Skip to Main Content
Have library access? Log in through your library
Becoming Women

Becoming Women: The Embodied Self in Image Culture

Copyright Date: 2014
Pages: 408
  • Book Info
    Becoming Women
    Book Description:

    BecomingWomenoffers a thoughtful examination of the search for identity in an image-oriented world. That search is told through the experiences of a group of women who came of age in the wake of second and third wave feminism, featuring voices from marginalized and misrepresented groups.

    eISBN: 978-1-4426-8540-6
    Subjects: Sociology, Psychology

Table of Contents

Export Selected Citations Export to NoodleTools Export to RefWorks Export to EasyBib Export a RIS file (For EndNote, ProCite, Reference Manager, Zotero, Mendeley...) Export a Text file (For BibTex)
  1. Front Matter
    (pp. i-iv)
  2. Table of Contents
    (pp. v-vi)
  3. List of Illustrations and Tables
    (pp. vii-viii)
  4. Acknowledgments
    (pp. ix-2)
  5. Introduction: Searching for Identity in Image Culture
    (pp. 3-30)

    For girls coming of age in consumerist, individualist, and media-driven cultures, the body has become an important identity project. A key medium of self-making, many girls and women also experience their body as a significant obstacle and a source of distress. Studies conducted in wealthy nations show how girls as young as six already express dissatisfaction with their bodies (Irving, 2000; Ricciardelli & McCabe, 2001). More and more adolescents in the Western world suffer from eating problems, including 27 per cent of Canadian middle-school girls who report disordered eating (Jones, Bennett, Olmsted, Lawson, & Rodin, 2001) and 60 per cent...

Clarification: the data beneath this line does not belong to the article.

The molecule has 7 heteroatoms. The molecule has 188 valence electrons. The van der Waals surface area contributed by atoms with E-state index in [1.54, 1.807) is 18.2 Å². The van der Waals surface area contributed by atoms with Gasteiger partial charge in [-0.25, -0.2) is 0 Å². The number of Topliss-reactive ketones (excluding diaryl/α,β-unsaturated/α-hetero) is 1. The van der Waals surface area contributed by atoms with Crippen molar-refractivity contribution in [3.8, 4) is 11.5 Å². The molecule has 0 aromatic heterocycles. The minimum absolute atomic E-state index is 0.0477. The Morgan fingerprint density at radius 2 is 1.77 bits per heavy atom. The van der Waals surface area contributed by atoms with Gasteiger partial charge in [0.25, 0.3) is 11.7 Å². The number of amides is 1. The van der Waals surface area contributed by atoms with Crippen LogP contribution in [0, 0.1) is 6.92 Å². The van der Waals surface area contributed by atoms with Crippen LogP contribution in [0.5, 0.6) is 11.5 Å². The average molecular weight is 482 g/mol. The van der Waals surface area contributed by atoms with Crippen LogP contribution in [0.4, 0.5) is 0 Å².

6. Chapter One In the Shadow of Difference
    (pp. 31-60)

    Most people assume that sex is a biological feature of bodies whereas gender is a psychic feature of selves interacting with societies. Yet the “becoming of woman” is a complex cultural story. To tell it, this chapter offers a cultural mini-narrative of how “woman” was created in Western history through processes of othering as well as through sexing and gendering bodies.

    Julia Kristeva, a French feminist philosopher, calls the abject the “twisted braid” (1982, p. 3) of fear and fascination that people feel when they encounter bodily fluids, serious illness, open wounds, and even corpses. According to Kristeva, these things...

  7. Chapter Two In a Girl’s Body
    (pp. 61-95)

    When recalling early memories, most women in this study described how bodies were vehicles for their active exploration of the world. While all remembered playing with gender, they also related the serious work of coming to know their gendered selves. For many, the spontaneity and freedom-to-be (captured in figures 2.1 and 2.2) were eclipsed, even in childhood, by messages about the type of girl they could be. This chapter relies on women’s accounts to make visible something that seems so natural most people don’t call it into question: how the social process ofbecoming genderedenlists girls to act on...

  8. Chapter Three Invisible in Full View
    (pp. 96-120)

    There are many misconceptions about and few positive portrayals of women and men living with physical differences and disabilities. From the disabled victim or disfigured villain in popular films to stark photographs in medical textbooks, what exists outside the norm is often seen as lacking in value (Walters & Griffis, n.d.). In Canada, an estimated 14.3 per cent of people live with a disability, including 3.4 per cent of children and 17 per cent of adult women (Bélair & Statistics Canada, 2007). Despite growing dialogue about diversity, public discourse still centres on disability as something to be shunned or overcome....